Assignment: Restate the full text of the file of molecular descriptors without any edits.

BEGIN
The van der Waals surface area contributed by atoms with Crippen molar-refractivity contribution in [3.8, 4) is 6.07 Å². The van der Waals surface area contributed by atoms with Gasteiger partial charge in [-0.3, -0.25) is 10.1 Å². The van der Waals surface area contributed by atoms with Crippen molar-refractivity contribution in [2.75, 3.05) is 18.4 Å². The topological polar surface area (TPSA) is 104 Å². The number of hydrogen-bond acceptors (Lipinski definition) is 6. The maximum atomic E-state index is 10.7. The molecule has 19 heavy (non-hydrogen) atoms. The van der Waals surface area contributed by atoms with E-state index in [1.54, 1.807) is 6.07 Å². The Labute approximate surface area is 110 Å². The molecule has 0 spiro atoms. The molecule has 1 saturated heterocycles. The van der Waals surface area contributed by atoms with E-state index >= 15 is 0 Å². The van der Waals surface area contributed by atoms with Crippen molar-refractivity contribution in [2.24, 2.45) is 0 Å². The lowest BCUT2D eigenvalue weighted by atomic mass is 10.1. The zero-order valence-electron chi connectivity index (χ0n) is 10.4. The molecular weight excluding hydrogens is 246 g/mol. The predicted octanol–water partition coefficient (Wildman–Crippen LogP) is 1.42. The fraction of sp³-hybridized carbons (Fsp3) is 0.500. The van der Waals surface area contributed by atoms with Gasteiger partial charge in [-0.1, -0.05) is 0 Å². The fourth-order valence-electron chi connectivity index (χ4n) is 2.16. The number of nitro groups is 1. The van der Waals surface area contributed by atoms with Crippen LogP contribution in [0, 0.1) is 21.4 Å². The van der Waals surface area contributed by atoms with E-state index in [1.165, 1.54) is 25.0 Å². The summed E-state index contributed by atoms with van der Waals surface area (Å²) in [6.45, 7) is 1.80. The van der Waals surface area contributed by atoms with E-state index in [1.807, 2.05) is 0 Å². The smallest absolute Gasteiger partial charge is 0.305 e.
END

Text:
The van der Waals surface area contributed by atoms with Crippen molar-refractivity contribution in [3.8, 4) is 6.07 Å². The van der Waals surface area contributed by atoms with Gasteiger partial charge in [-0.3, -0.25) is 10.1 Å². The van der Waals surface area contributed by atoms with Crippen molar-refractivity contribution in [2.75, 3.05) is 18.4 Å². The topological polar surface area (TPSA) is 104 Å². The number of hydrogen-bond acceptors (Lipinski definition) is 6. The maximum atomic E-state index is 10.7. The molecule has 19 heavy (non-hydrogen) atoms. The van der Waals surface area contributed by atoms with E-state index in [1.54, 1.807) is 6.07 Å². The Labute approximate surface area is 110 Å². The molecule has 0 spiro atoms. The molecule has 1 saturated heterocycles. The van der Waals surface area contributed by atoms with E-state index >= 15 is 0 Å². The van der Waals surface area contributed by atoms with Crippen molar-refractivity contribution in [2.24, 2.45) is 0 Å². The lowest BCUT2D eigenvalue weighted by atomic mass is 10.1. The zero-order valence-electron chi connectivity index (χ0n) is 10.4. The molecular weight excluding hydrogens is 246 g/mol. The predicted octanol–water partition coefficient (Wildman–Crippen LogP) is 1.42. The fraction of sp³-hybridized carbons (Fsp3) is 0.500. The van der Waals surface area contributed by atoms with Gasteiger partial charge in [-0.1, -0.05) is 0 Å². The fourth-order valence-electron chi connectivity index (χ4n) is 2.16. The number of nitro groups is 1. The van der Waals surface area contributed by atoms with Crippen LogP contribution in [0, 0.1) is 21.4 Å². The van der Waals surface area contributed by atoms with E-state index in [1.165, 1.54) is 25.0 Å². The summed E-state index contributed by atoms with van der Waals surface area (Å²) in [6.45, 7) is 1.80. The van der Waals surface area contributed by atoms with E-state index in [1.807, 2.05) is 0 Å². The smallest absolute Gasteiger partial charge is 0.305 e.